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Anatomy of a typical Chapter 7 bankruptcy

Suddenly finding yourself in a tough financial position can be very confusing and frightening. You may also feel like an outcast, while you watch your friends and family sail through life without worrying about money. On the bright side, you are not alone. You are one of many that have found themselves drowning in debt due to unexpected medical expenses or a company downsizing.

If you find yourself unable to properly manage your debt, it is important to remember that you have options to regain control of your life. An experienced bankruptcy attorney can help navigate a debt relief process that suits your needs. Read further to find out if Chapter 7 Bankruptcy is right for you.

Filing requirements

To begin the Chapter 7 process, you must first file a petition with the bankruptcy court. You will have to file documentation that includes a schedule of assets and liabilities, current income and expenses, a financial statement, and a schedule of executory contracts and active leases. You must also provide a copy of your most recently filed tax returns or transcripts.

As an individual debtor with mostly consumer debts, you will have to complete credit counseling and submit the certification of completion. You must also hand in evidence of your salary or wages, such as paystubs, that you received in the 60 days prior to filing.

Be prepared to submit a statement detailing your monthly income and expenditures as well as and changes you anticipate in the near future. If you have any federal or state qualified education or tuition accounts, you will also need to provide a record of interest that spans the life of the debts.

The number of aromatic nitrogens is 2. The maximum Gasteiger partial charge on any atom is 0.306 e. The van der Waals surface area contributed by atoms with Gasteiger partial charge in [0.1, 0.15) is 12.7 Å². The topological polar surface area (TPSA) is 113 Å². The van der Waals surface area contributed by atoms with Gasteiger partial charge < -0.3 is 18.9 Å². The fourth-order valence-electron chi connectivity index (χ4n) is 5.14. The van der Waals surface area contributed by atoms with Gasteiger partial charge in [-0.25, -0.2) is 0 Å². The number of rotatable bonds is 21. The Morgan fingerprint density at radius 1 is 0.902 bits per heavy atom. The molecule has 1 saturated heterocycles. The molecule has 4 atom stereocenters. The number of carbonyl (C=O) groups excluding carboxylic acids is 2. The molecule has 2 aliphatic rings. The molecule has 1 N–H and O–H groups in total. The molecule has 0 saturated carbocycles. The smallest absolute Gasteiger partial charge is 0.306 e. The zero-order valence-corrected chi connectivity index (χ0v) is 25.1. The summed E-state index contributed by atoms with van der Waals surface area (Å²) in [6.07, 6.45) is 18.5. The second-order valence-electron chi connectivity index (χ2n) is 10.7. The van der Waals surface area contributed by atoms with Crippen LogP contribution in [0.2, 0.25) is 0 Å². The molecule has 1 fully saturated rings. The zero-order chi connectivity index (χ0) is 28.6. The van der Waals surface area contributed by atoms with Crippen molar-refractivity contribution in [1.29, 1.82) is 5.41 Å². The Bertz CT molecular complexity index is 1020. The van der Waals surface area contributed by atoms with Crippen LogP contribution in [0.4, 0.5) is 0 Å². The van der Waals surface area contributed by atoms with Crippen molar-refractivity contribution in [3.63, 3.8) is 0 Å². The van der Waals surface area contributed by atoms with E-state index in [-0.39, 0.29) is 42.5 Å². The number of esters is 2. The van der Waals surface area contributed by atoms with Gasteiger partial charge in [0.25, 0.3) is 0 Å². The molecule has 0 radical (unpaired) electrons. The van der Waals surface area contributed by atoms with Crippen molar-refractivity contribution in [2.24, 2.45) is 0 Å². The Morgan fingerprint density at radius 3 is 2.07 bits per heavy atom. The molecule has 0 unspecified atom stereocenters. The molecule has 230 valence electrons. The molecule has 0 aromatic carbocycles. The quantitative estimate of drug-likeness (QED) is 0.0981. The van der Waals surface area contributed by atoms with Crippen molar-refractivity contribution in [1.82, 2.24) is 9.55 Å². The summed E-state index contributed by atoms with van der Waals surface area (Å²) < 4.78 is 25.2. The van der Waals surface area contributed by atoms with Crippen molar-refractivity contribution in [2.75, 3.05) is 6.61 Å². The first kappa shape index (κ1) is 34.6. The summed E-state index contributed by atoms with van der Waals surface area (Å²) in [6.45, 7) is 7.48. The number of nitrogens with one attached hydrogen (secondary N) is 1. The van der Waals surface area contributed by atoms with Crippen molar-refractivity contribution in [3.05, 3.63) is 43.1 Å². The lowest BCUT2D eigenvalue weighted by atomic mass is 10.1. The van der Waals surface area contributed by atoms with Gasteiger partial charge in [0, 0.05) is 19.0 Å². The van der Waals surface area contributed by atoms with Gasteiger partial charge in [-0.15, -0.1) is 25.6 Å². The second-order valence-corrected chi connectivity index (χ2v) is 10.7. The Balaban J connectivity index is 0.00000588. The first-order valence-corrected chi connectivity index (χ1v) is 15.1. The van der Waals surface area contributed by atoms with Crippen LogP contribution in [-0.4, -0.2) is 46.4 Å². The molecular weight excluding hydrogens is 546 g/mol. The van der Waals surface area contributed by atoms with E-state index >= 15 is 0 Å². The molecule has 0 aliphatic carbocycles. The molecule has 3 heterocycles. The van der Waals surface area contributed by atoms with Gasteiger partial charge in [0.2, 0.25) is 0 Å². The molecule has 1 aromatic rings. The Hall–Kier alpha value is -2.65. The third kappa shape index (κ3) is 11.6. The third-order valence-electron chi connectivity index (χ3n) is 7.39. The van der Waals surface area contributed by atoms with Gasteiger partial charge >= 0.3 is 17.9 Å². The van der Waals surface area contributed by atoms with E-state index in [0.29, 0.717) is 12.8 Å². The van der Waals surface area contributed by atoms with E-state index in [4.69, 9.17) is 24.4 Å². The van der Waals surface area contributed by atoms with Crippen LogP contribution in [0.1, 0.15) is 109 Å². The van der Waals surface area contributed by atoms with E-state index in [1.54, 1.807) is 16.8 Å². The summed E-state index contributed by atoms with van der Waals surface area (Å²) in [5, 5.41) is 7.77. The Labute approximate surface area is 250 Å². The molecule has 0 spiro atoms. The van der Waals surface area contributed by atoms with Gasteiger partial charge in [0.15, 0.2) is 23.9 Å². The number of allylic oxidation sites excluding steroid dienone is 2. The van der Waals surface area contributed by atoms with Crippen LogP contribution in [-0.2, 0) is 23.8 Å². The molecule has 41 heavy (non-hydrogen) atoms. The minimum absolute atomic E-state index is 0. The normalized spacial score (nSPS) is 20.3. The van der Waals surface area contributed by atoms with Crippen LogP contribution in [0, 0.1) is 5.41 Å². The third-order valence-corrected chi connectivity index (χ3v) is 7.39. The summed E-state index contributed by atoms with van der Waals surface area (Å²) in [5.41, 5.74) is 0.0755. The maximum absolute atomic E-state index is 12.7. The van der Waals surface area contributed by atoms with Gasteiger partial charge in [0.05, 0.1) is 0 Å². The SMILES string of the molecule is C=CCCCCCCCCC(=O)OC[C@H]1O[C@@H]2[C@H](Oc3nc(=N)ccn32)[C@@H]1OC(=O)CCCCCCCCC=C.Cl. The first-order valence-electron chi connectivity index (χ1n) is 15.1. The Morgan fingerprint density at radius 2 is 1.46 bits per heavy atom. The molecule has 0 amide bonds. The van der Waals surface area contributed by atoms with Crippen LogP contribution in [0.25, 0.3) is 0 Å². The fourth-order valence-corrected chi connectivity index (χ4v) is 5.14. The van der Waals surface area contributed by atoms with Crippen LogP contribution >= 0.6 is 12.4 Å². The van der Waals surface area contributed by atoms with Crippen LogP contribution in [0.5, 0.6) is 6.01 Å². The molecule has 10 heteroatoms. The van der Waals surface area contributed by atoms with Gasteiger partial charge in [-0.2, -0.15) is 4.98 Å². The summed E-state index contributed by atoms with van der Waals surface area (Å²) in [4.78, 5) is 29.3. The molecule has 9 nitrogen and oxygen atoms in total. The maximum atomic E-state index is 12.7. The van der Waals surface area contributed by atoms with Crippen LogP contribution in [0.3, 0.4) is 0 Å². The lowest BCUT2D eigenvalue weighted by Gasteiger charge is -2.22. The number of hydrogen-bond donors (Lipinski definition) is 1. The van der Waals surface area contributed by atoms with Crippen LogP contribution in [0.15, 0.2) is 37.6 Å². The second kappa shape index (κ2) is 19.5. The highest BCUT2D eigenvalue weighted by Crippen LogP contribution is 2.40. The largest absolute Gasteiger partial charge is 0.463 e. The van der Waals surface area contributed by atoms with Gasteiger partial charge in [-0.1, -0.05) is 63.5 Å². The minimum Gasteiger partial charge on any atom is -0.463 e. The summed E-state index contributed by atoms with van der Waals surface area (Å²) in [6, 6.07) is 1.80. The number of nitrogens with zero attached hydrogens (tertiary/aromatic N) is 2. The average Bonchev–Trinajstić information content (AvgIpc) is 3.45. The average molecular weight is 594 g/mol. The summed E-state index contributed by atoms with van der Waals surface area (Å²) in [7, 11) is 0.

Creditor information

In addition to your income, expenses, assets and liabilities, you must also provide information about the individual debts. For example, to complete the Official Bankruptcy Forms, you must have a list of all creditors and the details concerning their claims.

Stopping the collection process

Once you file a petition under Chapter 7, an automatic stay can stop most collection activities. While the stay is in effect, creditors cannot start new lawsuits or continue ones that are already in process. The court will notify your creditors of the bankruptcy case so that they are aware of the automatic stay.

Joint meeting

Typically, between 20 and 40 days after you file the petition, the trustee assigned to your case will conduct a meeting with your creditors. You will have to attend this meeting as well. You will be place under oath and then questioned by the trustee and the creditors about your financial situation.

Discharge

Some time after the meeting of creditors, the Bankruptcy Court is likely to give you a discharge of your unsecured debts. These are debts that are not secured by collateral. For instance, credit card bills and medical debts are usually discharged in bankruptcy. A car debt or mortgage debt has collateral, and therefore may not be discharged. Other debts that cannot be discharged are tax debts less than three years old, child support and spousal support debts and most student loans, among others.

Get the help you need

Filing for bankruptcy is a very complicated and is not something you should without the advice of someone experienced with the process. Even though it may feel like there is not a solution to your debt situation, it is important to remember that you have options.

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